Archives for April 2015

Measuring Offender Recidivism-The Urban Institute

Measuring Offender Recidivism-The Urban Institute

DC Public Safety Radio

http://media.csosa.gov

Radio show at http://media.csosa.gov/podcast/audio/2014/10/measuring-offender-recidivism-urban-institute/

LEONARD SIPES: From the nation’s capital this is DC Public Safety. I am your host Leonard Sipes. Ladies and gentlemen our show today is Measuring Recidivism. We have folks from the Urban Institute Ryan King. He is a senior fellow with the Justice Policy Center again at Urban Institute. Brian Elderbroom a Senior Research Associate with the Justice Policy Center at the Urban Institute. This is all in preparation for a Wednesday, October 15th webinar at 2’o clock in the afternoon with the Urban Institute and the Bureau of Justice Assistance we encourage everybody to go to the website www.urban.org for the document I am about to mention and the webinar and I will bring up the webinar a couple more times throughout the course of the program. Ryan and Brian welcome to DC Public Safety.

RYAN KING: Thanks for having us.

BRIAN ELDERBROOM: Thanks for having us.

LEONARD SIPES: Like I said that before we hit the record button it’s the Ryan and Brian show. It sounds like a morning drive time radio show, so you know it should be an interesting program. You did a report called Improving Recidivism as a performance measure and I just want to read from it ever so briefly at the very beginning to kick of the conversation. Performance measurement establishing metrics for its excess and assessing results is crucial first top in informed decisions made by all areas of government including criminal justice policy, understanding the outcome, the funding and policy decisions is critical to improving government performance and providing the best return on tax payers investments. If that’s true Ryan or Brian why don’t we do it? Why are we in the criminal justice system, why are we so reluctant to being involved in measuring recidivism.

RYAN KING: Well I would say it’s not a reluctance to be involved but it’s a little bit more about the way that we are doing it. The reason, the impetus behind doing this brief was a recognition that for better or for worse recidivism is a primary performance measure that is being used in the fields of corrections and there are a lot of reasons why that is troubling practitioners and policy makers and researchers a like I think have a range of criticism but recidivism as sort of an end measure basically a measure of, when somebody comes in the system is that intervention while they are in the system, having some sort of positive outcome and result that is leading to a reduction in future offending and so if we have and imperfect measure. I think Brian and I and other folks at the Urban Institute felt it was really important for us to try to sketch out ways that we could improve it because it is not going away and I think one of the key things is sort of flagged right from the get go is that different folks have different criticisms about it and I think the biggest issue is that every individual who comes into the system has a different story, they have a different history and they are touched by a number of different parts of the system and so recidivism traditionally is looked at as a measure of success for prisons. People coming into prison do they succeed when they come back out again?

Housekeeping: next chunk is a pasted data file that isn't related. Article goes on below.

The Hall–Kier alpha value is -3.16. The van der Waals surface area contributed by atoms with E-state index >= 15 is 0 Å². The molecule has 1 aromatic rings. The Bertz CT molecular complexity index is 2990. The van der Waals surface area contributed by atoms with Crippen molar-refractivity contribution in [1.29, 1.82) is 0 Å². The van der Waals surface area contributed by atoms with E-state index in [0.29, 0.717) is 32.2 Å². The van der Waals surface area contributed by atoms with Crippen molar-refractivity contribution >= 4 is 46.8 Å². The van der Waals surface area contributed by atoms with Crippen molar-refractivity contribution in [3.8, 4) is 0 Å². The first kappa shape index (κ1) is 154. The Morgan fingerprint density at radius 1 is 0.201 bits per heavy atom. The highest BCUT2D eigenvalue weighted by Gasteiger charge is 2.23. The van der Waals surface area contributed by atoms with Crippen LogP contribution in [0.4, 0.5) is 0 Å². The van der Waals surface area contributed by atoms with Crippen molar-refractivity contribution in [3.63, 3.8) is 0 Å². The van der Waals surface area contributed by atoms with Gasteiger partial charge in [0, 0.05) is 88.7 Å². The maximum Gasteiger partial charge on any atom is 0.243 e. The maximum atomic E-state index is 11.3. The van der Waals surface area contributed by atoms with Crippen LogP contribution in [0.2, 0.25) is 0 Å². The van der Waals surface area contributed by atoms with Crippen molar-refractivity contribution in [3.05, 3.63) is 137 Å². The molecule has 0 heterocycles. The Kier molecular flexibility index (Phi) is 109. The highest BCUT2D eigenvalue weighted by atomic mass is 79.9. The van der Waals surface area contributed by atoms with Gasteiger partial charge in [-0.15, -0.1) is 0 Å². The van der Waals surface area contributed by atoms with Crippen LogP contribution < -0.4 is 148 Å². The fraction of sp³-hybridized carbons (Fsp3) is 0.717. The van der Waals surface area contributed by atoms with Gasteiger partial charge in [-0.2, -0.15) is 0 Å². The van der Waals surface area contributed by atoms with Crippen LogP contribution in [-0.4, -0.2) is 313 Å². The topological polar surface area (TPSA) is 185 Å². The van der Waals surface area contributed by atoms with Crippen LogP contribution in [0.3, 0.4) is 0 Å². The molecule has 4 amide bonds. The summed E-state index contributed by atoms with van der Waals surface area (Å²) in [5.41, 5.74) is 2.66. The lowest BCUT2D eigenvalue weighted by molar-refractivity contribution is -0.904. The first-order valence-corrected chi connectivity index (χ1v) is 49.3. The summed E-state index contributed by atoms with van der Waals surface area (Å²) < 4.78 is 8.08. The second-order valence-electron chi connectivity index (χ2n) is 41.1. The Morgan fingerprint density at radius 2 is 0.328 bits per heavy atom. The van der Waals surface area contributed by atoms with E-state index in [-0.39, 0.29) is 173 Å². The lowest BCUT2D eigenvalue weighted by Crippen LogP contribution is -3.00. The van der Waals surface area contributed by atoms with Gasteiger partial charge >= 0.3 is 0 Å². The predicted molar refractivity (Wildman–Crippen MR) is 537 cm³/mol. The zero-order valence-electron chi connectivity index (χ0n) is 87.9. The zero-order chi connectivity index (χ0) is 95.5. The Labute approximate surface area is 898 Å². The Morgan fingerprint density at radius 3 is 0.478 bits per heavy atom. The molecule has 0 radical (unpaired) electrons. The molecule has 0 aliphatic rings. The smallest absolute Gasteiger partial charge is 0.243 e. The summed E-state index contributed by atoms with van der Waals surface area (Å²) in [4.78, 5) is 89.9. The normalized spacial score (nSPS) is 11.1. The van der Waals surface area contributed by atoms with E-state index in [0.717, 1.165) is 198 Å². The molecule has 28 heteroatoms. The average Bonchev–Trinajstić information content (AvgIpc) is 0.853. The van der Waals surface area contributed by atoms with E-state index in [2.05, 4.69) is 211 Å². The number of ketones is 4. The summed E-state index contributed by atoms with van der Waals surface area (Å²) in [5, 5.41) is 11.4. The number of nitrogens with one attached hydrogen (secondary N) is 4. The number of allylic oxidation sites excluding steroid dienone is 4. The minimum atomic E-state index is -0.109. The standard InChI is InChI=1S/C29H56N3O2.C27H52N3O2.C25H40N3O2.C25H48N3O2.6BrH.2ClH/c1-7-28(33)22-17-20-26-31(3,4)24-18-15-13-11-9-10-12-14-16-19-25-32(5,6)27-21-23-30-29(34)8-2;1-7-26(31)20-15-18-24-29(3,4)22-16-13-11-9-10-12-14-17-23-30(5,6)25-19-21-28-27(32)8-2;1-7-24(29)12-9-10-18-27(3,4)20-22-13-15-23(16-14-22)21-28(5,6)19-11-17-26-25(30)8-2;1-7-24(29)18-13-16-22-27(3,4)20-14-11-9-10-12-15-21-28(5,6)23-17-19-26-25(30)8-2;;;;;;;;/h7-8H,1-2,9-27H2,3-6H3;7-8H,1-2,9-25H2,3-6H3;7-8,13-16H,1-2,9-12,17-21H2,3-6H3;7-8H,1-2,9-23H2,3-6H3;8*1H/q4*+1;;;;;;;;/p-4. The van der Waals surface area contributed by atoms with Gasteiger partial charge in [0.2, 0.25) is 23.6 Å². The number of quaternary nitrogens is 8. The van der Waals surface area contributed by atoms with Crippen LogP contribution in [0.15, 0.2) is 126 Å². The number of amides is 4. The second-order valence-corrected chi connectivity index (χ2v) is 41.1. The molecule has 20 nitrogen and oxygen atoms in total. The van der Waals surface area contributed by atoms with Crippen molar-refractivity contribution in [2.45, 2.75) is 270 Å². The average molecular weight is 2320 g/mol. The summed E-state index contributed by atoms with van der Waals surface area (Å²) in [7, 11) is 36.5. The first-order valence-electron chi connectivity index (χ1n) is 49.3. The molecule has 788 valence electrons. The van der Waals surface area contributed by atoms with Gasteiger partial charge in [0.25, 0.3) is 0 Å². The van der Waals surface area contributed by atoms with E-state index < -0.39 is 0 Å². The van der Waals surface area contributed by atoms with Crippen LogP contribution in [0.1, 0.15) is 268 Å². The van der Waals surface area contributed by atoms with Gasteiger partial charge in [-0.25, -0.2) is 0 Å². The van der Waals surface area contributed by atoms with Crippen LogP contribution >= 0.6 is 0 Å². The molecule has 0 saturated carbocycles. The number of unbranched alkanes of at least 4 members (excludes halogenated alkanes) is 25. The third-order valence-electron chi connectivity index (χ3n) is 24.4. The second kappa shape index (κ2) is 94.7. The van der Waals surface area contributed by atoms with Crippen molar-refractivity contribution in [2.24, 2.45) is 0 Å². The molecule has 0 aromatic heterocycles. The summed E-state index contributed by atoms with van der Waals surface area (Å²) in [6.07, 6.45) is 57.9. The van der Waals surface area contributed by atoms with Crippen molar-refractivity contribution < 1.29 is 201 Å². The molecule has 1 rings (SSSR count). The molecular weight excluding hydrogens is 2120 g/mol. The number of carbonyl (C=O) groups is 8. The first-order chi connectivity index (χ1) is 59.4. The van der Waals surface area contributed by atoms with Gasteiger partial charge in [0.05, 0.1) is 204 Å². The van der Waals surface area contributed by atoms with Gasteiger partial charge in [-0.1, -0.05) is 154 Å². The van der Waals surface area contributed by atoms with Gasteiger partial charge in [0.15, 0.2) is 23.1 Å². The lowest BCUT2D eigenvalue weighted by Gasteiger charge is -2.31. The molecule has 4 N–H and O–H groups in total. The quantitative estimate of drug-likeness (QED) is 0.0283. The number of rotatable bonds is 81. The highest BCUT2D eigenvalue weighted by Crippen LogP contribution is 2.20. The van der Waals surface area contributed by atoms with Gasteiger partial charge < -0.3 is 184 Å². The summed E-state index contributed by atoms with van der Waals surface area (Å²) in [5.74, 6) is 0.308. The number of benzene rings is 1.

LEONARD SIPES: Well I am going to go over to Brian on this question. When we say and I talked to a couple of practitioners from around the field saying I was going to do at this radio show today with Urban and they are saying, you know Leonard we have individuals that come to us in the Criminal Justice System that come to us from Community Supervision. They have histories of substance abuse, histories of mental health problems and they have a lousy job record. They spend a lot of time, in many cases in the American Prison System, women offenders in particular come out and they have to deal with kids, really the odds are so stacked against them and it is not as if we have the money and the wherewithal and the resources to remediate so many of the social problems that they bring to us, why should we be held responsible for that persons success when we don’t control all the variables that go into that persons success or failure. Answer that question for me Brian.

BRIAN ELDERBROOM: I think for those very dedicated professionals who are working with people involved in the Criminal Justice System, they care deeply about those outcomes that you are describing, not just whether they desist from future criminal behavior but whether they find stable housing, whether they find a job or that they stop using drugs and alcohol and those are important measures by which they should judge their success as well. At the end of the day what we outline in the brief is that a single state wide rate of recidivism obscures a lot of what you are describing in that comment and we need to incorporate other success measure in addition to the ones that you described. How long is someone successful, how